Yesterday, I sat for a very long time trying to understand what Jenni Rawlings’ blog, “What Makes Yoga Yoga? A Response to Social Media Critics” was bringing up for me. I was, all at once, feeling anger, shame, humiliation, belittling, fury and also experiencing a physical turmoil that I wasn’t able to settle. I was visibly upset – physically, mentally and emotionally. This was a pushback from a white teacher with so much condescension in her words simply because ‘self-appointed gatekeepers’ were calling out practices on Social Media that were clearly not yoga.
My upset was not one of intellectual debate and wordy back-and-forth, it was deeper than words – it was deeply personal and rooted in a sense of who I am and where I come from. It wasn’t for a sense of national pride as much as it was for a sense of resilience and fight for freedom and survival that my ancestors went through. It was an upset over the blatant disregard of the socio-politics at play hundreds of years ago and the residual supremacy and dominant culture syndrome. The stronger kick in the gut was the showcasing of relief by many at the assumed permission to continue the oppressive behaviour – relief at having been absolved of the discomfort of having to hear voices of the Desi / SA/ BIPOC community that have been silent for so many years. The permission was clear – practical tools were offered on how to shrug off these voices of concern when they were raised. People who wanted to appropriate and perpetuate harm could continue doing so – the people who are hurt by these actions can safely be ignored.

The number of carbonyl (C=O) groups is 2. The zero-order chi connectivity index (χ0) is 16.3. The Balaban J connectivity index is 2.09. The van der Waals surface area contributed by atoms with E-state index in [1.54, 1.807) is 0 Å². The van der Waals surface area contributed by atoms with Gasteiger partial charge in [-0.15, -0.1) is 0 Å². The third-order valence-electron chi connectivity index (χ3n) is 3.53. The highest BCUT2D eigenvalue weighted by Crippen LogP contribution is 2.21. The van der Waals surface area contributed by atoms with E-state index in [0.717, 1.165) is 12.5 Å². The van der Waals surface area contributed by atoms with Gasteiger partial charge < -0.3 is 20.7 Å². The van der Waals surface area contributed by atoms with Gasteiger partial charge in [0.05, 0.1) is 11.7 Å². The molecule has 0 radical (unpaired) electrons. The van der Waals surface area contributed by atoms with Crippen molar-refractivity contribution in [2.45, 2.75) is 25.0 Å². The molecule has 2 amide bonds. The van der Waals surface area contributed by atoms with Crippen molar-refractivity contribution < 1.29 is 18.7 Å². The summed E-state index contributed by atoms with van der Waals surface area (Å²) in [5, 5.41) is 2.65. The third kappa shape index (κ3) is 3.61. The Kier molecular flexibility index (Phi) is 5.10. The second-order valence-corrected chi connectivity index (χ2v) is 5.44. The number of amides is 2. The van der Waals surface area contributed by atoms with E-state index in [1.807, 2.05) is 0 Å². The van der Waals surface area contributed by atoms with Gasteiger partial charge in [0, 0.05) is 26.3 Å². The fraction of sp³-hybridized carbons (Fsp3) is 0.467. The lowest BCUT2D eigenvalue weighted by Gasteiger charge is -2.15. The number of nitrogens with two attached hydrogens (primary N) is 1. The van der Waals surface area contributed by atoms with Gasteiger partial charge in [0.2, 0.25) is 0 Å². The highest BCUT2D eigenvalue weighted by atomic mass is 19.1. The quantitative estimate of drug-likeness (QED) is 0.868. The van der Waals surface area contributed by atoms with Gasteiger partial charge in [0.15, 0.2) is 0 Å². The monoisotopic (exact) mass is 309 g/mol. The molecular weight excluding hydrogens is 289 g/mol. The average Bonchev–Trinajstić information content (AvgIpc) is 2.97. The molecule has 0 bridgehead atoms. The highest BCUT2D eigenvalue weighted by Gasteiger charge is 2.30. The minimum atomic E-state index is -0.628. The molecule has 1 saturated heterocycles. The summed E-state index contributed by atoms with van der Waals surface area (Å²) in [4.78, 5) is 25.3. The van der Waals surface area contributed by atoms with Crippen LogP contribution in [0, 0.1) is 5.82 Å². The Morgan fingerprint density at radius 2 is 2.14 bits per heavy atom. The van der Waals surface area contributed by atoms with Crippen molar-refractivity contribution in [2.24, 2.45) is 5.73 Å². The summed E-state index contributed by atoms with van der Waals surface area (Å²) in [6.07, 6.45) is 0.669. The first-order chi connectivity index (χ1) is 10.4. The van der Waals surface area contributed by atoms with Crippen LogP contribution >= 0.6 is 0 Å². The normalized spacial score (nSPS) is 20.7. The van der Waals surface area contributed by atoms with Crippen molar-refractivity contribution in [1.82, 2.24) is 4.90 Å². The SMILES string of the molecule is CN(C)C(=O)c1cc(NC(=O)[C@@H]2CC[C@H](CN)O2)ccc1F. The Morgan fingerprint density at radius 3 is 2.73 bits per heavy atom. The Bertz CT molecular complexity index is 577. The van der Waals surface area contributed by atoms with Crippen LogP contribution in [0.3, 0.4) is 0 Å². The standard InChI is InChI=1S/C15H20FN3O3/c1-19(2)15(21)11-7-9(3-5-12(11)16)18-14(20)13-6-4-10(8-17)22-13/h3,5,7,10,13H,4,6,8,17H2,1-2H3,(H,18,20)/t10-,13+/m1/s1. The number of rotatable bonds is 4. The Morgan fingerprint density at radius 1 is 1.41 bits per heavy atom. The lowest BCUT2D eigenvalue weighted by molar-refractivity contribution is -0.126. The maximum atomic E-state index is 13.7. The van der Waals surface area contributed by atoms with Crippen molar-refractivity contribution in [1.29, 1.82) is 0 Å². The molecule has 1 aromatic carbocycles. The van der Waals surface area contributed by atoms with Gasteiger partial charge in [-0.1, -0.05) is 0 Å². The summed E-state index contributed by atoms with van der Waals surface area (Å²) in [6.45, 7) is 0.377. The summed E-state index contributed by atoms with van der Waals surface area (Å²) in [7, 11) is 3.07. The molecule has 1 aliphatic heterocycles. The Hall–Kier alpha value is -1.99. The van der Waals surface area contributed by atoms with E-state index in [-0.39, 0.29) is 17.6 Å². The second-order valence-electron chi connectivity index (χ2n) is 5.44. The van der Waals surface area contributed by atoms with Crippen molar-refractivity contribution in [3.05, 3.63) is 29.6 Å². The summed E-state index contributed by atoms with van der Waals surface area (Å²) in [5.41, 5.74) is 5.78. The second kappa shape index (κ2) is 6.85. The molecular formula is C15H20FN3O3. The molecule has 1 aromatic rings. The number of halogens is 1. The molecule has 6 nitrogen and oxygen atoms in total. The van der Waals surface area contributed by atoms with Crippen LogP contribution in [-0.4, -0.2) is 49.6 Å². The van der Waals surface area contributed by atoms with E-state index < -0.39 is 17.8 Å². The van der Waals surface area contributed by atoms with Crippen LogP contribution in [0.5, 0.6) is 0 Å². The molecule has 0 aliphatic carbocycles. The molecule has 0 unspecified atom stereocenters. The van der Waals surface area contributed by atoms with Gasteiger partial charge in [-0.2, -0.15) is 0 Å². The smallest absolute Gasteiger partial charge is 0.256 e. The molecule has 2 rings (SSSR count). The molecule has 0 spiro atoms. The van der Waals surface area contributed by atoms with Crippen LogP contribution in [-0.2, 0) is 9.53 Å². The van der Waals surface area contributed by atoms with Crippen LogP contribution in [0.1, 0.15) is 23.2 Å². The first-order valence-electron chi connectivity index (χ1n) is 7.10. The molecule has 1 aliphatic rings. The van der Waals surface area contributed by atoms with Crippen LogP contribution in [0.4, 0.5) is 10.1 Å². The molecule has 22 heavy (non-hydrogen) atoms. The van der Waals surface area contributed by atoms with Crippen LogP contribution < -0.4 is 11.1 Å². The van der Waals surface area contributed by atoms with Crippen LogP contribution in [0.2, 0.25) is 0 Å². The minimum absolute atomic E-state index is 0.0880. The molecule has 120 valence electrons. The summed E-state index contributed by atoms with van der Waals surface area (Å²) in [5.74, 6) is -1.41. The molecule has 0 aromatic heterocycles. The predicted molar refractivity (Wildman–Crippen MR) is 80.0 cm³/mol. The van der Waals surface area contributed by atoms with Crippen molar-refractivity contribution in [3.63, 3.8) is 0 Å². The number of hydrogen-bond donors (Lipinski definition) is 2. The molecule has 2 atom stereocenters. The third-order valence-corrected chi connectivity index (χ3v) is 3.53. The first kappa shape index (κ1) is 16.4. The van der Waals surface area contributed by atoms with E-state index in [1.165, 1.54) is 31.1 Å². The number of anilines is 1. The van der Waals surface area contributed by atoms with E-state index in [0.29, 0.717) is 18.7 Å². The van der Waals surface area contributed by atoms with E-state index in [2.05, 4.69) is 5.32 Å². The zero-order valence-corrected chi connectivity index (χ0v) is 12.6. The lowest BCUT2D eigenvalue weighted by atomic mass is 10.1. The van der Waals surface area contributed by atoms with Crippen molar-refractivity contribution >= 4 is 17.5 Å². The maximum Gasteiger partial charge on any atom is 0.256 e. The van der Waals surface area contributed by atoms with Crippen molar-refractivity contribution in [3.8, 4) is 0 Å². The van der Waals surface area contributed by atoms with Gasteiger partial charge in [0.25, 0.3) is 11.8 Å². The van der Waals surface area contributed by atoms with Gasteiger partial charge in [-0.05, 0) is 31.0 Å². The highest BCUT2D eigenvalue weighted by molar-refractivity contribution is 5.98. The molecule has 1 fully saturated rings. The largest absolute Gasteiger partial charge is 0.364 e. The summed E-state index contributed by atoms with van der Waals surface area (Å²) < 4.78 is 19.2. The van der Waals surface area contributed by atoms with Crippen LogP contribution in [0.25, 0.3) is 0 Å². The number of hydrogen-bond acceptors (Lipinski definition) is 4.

Yup! That was the slap on our faces… resounding slap…